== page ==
Efforts by drug developers during the last decade to improve recruitment and retention of patients for clinical trials appear to be paying off, as enrollment timelines are now equal to or shorter than planned timelines in 77% of studies, according to latest findings of the Tufts Center for the Study of Drug Development (CSDD).
A previous Tufts CSDD study completed in 2012 found that a high percentage of clinical trials had to extend planned timelines to achieve target enrollment, and nearly half of the studies (48%) took significantly longer to meet their timelines.
“The industry has responded to pressures to streamline drug development and has adopted various approaches, including implementing new tools and practices to optimize patient recruitment and retention effectiveness,” said Mary Jo Lamberti, research assistant professor and associate director of sponsored research at Tufts CSDD, who led the study.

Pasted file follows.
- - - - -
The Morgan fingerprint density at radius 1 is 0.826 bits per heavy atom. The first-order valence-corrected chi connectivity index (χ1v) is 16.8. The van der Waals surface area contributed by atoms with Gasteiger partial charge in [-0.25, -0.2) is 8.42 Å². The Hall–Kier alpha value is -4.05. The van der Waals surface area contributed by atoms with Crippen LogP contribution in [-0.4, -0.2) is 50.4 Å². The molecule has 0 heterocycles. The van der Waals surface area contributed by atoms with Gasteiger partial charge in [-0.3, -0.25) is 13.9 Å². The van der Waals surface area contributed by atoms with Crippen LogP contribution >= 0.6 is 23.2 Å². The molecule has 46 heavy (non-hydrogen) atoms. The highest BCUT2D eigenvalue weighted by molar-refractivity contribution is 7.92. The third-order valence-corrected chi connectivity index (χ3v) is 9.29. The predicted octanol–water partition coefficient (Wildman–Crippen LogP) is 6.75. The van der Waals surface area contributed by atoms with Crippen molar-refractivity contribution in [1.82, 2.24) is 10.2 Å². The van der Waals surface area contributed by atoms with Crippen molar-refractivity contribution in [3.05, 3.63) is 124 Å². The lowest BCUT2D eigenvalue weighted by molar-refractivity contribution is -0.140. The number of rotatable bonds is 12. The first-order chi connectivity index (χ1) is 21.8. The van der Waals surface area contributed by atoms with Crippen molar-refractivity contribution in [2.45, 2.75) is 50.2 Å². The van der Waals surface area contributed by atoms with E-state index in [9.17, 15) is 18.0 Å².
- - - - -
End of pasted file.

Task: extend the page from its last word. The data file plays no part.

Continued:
Examples of these new tools and practices cited by Lamberti include soliciting patient input to optimize protocol design feasibility, increased use of technology solutions and mobile apps, and patient engagement models designed to lessen the burden of patient participation.
Among other key findings summarized in the January/February Tufts CSDD Impact Report were the following:
- On average, 85.7% of activated sites enrolled at least one patient in late development studies, compared to 87% for early development studies.
- Late development studies had an average drop-out rate of 19.1% in 2019, up from 15.3% in 2012.
- No significant differences were found in the mean number of patients enrolled per site or by therapeutic area in 2019, compared to 2012.
- Average recruitment budget for late development studies was $636,515, and the mean budget per site was $7,726 ($2,273 per patient).
Edited by Gary Cramer